As with any old series under the “cult TV” umbrella, Batman has a handful of episodes that are well-remembered, a whole pile that all sort of run together, and a handful known by fans as absolute stinkers. Think “Spock’s Brain,” or “The Great Vegetable Rebellion,” or “The Rules of Luton.” This two-parter is remembered as one of those kind of turkeys.
One teeny scene won’t redeem it, but I do want to note that the luncheon held in Batman’s honor has one of the all-time funniest moments in the whole show. Byron Keith is back in his recurring role as Mayor Linseed, and he’s roasting the Caped Crusader with a testimonial about how much the Dark Knight Detective means to the city. Keith is completely stealing the show from everybody with his over-the-top delivery of this mawkish script, and Adam West just steals it right back. With just two teeny little gestures, his hand on his heart and a barely-perceptible bow of his head, he just takes the scene completely away from Keith, and makes it look absolutely effortless. It’s the funniest thing ever.
If you don’t mind the personal gripe, I had some aggravating news from our insurance company today and I really, really needed that laugh.
Okay, to be fair, you can kind of turn the TV off after watching that and come back for part two – I hope I remember that it’s worth it – because the rest of part one is about as bad as its reputation.
See, here’s the problem. John Astin is a tremendously good actor, one of the all-time greats. Between Gomez Addams and Professor Wickwire in Brisco County Jr., he was often pretty reliably entertaining, but here, he’s just remarkably, oddly, bizarrely weak. He’s not even doing a passable impression of Frank Gorshin, but he’s asked to act as unhinged and as unrestrained as Gorshin made the Riddler, and he just doesn’t do it. The script is calling for Gorshin’s dialed-to-twelve performance, and Astin seems far too self-conscious to get there.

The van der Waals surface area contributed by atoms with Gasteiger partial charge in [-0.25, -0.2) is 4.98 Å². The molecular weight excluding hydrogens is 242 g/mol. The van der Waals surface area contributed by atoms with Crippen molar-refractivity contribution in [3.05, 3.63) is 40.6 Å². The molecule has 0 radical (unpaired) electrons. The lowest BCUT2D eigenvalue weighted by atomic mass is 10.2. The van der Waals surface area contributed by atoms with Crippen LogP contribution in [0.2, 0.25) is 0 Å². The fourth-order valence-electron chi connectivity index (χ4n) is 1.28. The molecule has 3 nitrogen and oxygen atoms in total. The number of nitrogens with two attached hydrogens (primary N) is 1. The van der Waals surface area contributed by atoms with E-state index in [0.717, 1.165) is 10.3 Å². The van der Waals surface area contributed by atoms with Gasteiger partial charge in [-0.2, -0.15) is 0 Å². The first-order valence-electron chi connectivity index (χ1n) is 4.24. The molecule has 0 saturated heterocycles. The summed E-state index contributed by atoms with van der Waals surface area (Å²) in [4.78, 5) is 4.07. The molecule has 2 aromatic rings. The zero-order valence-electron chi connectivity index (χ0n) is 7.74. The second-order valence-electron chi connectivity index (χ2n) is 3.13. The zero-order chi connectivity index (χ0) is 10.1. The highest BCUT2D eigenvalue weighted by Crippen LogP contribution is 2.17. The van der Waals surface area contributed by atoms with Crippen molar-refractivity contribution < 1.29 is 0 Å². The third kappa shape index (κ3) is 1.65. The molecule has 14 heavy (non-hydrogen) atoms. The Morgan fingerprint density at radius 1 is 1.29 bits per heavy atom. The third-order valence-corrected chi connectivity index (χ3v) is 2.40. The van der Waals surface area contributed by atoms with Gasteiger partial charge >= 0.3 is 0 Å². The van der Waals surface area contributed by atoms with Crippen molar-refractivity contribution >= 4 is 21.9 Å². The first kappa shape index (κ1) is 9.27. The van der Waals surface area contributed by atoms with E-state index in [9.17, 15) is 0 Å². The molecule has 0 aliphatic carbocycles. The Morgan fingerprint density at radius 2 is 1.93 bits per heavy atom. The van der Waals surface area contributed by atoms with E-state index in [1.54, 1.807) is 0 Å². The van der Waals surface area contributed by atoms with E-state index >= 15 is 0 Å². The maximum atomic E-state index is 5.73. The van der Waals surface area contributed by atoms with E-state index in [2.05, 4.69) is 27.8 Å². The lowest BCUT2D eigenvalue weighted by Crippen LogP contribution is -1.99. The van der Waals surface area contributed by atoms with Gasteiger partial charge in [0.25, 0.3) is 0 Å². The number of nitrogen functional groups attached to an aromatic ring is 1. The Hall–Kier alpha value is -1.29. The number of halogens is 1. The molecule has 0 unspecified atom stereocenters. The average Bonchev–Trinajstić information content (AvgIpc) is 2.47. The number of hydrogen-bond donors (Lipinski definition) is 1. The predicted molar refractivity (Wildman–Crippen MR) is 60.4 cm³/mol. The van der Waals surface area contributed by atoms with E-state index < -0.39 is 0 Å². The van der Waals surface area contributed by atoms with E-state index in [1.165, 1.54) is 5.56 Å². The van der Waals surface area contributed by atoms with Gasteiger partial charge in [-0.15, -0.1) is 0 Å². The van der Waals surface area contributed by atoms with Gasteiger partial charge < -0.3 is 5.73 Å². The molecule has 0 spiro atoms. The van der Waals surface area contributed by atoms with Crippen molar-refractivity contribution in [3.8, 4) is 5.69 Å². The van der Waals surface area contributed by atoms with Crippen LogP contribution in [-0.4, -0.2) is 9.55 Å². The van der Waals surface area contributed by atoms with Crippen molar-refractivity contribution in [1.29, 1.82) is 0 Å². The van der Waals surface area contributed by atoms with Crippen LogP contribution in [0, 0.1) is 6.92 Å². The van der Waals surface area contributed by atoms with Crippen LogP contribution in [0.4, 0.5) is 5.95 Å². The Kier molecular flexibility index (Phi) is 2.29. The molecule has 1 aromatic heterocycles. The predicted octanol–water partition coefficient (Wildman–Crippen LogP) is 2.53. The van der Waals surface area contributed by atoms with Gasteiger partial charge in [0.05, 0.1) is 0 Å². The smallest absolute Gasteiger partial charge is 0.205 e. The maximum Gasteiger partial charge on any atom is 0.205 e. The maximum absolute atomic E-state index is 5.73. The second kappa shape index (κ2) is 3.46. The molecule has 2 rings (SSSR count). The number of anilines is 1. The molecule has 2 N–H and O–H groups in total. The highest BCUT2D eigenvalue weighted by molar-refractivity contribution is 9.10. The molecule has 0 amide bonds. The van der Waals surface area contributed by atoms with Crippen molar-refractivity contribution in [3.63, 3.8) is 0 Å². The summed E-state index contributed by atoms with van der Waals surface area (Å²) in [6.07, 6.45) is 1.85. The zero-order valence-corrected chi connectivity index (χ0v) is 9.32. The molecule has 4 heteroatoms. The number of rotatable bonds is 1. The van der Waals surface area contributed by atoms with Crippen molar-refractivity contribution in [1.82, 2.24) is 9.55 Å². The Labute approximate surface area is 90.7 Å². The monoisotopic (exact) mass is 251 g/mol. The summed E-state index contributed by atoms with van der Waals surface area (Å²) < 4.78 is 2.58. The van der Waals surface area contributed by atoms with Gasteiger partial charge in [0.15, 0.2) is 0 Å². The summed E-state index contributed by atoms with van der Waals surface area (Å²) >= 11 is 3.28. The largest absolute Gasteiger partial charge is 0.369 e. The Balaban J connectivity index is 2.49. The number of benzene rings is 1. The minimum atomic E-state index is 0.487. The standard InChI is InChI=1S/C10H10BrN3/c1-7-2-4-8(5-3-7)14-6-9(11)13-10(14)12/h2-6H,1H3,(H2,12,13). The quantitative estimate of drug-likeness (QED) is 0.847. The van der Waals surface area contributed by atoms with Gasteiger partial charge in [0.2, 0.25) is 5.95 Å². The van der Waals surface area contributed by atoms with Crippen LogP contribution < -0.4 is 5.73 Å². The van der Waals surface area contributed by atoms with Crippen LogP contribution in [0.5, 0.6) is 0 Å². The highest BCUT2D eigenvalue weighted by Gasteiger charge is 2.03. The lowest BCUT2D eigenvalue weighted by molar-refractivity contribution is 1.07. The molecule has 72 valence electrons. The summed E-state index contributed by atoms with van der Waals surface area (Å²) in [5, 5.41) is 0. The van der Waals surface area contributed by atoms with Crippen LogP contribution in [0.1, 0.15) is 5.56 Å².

The script also calls for an underwater Batfight, which means the actors brawl in slow motion pretending to be underwater while walking around a stage and the action is shot with a fish tank between the camera and the actors. It goes on forever.
Well, you know, it’s great that Astin got some work – after Carolyn Jones and Ted Cassidy, he was the last Addams Family regular to appear in the show – and it’s always nice to have Deanna Lund to look at, even though her character does absolutely nothing in this episode, but they probably should have stuck some more Shakespeare in the script and asked Maurice Evans to come back as the Puzzler. However, I remember that part two is actually lots better. At least I hope so…